From this standpoint, a Black Hole singularity is not truly a singularity. Rather, failing to fulfil the condition of 'maximality', it represents a kind of a borderline state between the spacetime of the world of Asiyah and that of the world of Yetzirah.
Before we seek further understanding of the informational essence of Creation, let us invoke science once again.
Jacob Bekenstein, a theoretical physicist, tremendously enriched the understanding of the structure and properties of Black Holes by showing that black holes are in fact thermodynamic entities.
Bekenstein showed that a Black Hole has an entropy that is proportional to the surface area of its event horizon. In its turn, the surface area of a Black Hole event horizon is proportional to the Schwarzschild radius (the distance between the centre of a Black Hole and its event horizon), and the Schwarzschild radius is proportional to the Black Hole’s mass. Therefore, the entropy of a Black Hole is proportional to its mass.
On the other hand, the essence of a Black Hole’s entropy is the amount of information lost in it.
In his book At Home in the Universe, Wheeler writes, ‘...the Bekenstein number ... tells us the number of ... bits that would be required to specify in all detail the configuration of the constituents out of which the black hole was put together. Entropy is a measure of lost information.'
There are no clear definitions for concepts such as mass, energy or matter in physics.
Bearing in mind that the entropy of a Black Hole (i.e., the quantity of information lost) is proportional to its mass, I can hypothesize that the physical concept of mass (energy) may be defined as 'quantity of information'.
Bekenstein showed that for every region of space enclosed within an area S there exists a maximum entropy value that equals the entropy of a Black Hole, in relation to which S is the area of the event horizon. Hence, the following conclusion can be drawn: since maximum entropy equals the entropy of the Black Hole, defined by its surface area (Schwarzschild Radius), and, eventually, by its mass, then any distance in space may be expressed in terms of the mass of a black hole (maximum quantity of information within the given space), in relation to which that distance constitutes its Schwarzschild Radius.
Another crucial implication carried by the notion of maximum entropy is the absence of infinite divisibility. This corollary is in tune both with the ideas of quantum gravity and the positions of Judaism. In his book The Guide for the Perplexed, Maimonides writes, ‘There are no infinite magnitudes, and there are no infinite amounts of finite magnitudes’. According to Kabbalah, all Creation is finite, except Ein Sof.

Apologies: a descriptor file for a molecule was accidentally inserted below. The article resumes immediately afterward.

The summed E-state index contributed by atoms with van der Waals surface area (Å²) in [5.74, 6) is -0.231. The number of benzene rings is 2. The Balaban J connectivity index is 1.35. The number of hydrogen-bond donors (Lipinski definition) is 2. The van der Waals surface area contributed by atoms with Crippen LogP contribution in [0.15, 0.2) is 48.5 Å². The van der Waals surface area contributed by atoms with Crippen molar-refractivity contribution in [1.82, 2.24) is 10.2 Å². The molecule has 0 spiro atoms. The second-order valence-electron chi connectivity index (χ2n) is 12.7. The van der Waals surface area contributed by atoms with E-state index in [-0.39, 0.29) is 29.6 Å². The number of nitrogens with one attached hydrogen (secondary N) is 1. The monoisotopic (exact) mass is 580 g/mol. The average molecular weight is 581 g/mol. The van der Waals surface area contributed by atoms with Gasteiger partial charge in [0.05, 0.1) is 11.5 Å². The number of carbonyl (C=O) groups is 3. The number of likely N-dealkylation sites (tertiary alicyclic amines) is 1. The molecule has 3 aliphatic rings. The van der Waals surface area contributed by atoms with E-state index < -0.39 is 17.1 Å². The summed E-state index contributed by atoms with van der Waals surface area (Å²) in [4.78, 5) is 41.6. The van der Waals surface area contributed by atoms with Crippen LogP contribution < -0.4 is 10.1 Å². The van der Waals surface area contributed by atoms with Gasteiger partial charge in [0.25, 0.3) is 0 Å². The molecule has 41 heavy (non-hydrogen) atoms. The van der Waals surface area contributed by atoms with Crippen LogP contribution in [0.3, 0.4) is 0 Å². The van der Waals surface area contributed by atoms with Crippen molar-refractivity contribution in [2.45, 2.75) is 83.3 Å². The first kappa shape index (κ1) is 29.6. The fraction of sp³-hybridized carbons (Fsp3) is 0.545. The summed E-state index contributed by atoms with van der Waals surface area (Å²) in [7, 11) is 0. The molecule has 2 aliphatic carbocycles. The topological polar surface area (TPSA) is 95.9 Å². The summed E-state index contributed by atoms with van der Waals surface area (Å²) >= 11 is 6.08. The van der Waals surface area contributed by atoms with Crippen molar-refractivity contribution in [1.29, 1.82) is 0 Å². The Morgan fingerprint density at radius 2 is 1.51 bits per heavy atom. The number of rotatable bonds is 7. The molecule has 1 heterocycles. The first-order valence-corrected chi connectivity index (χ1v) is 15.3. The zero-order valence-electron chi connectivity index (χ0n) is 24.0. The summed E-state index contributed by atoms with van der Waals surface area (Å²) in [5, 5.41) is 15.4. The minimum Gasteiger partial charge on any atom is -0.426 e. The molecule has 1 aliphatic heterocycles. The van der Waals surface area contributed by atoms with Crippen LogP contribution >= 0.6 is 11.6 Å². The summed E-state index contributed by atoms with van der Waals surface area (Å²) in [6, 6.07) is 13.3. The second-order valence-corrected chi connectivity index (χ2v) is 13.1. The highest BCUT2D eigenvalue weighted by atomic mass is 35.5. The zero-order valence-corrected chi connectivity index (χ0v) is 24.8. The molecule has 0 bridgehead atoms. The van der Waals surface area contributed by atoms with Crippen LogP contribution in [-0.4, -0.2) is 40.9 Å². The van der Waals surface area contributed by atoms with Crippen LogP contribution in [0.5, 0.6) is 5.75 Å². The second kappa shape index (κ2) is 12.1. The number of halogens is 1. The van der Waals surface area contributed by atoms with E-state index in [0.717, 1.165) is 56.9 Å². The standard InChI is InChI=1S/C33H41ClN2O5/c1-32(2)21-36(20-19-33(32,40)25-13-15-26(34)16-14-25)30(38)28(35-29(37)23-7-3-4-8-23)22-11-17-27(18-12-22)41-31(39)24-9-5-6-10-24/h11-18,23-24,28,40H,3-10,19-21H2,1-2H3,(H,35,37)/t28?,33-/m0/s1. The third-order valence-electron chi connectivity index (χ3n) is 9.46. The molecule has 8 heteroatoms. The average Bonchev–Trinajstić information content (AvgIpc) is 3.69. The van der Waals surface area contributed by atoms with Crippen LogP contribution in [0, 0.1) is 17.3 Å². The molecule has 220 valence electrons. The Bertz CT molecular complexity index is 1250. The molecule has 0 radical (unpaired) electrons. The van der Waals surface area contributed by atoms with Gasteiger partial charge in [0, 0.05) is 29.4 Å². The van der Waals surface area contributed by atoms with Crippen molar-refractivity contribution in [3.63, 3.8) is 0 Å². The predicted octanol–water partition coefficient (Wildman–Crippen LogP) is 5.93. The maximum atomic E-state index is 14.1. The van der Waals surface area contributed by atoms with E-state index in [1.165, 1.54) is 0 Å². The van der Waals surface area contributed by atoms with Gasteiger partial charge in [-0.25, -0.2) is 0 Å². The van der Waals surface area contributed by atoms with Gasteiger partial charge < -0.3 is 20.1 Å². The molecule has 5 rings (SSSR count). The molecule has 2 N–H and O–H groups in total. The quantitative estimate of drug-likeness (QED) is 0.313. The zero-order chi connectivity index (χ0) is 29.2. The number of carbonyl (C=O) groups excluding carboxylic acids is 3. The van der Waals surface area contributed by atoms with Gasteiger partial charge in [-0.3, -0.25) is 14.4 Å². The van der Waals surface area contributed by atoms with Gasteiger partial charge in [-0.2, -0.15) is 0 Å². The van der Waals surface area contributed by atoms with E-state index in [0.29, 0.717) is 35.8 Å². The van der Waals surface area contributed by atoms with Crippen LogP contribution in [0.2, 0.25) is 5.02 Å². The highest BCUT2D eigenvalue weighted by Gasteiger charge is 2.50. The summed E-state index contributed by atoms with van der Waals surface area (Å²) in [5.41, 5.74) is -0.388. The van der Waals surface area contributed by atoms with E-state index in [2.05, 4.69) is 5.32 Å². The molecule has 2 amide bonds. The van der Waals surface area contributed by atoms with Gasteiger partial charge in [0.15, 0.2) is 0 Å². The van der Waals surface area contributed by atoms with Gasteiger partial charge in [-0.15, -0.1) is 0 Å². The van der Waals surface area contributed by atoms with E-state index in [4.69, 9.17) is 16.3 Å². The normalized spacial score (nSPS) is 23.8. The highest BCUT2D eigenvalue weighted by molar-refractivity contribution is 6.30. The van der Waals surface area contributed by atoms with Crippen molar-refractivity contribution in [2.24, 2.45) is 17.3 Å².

The reader may wish to pose a legitimate question: how do the positions presented above relate to the issue of informational space and freedom of choice?
In my opinion, they are closely related.
The Informational Black Hole in the Creation
The known properties of black holes suggest that an observer on the event horizon would be able to see all 'objects' falling into the black hole. However, once the 'object' passes the event horizon, it is lost irretrievably, the process cannot be reversed, and information exchange with the 'object' ceases. Information about the objects remains in the observer's memory.
We can describe our evolution in the informational space in a similar way. At every moment, we receive information from the future, which irreversibly turns into the past but is retained in our memory.
Thus, we are always on the event horizon of an information black hole that constantly draws information from the future.
The information black hole makes up the entirety of the information from the moment of the act of Creation until now and is constantly expanding.
This process is as irreversible as the swallowing-up of 'objects' by a physical black hole.
The only absolute centre of gravity in the information black hole of Creation is Ein Sof. Here we can see a full-fledged analogy to the Cosmic Censorship Hypothesis, which speaks of the concealment of a singularity behind the event horizon.
The 'Informational Magnitude' of Creation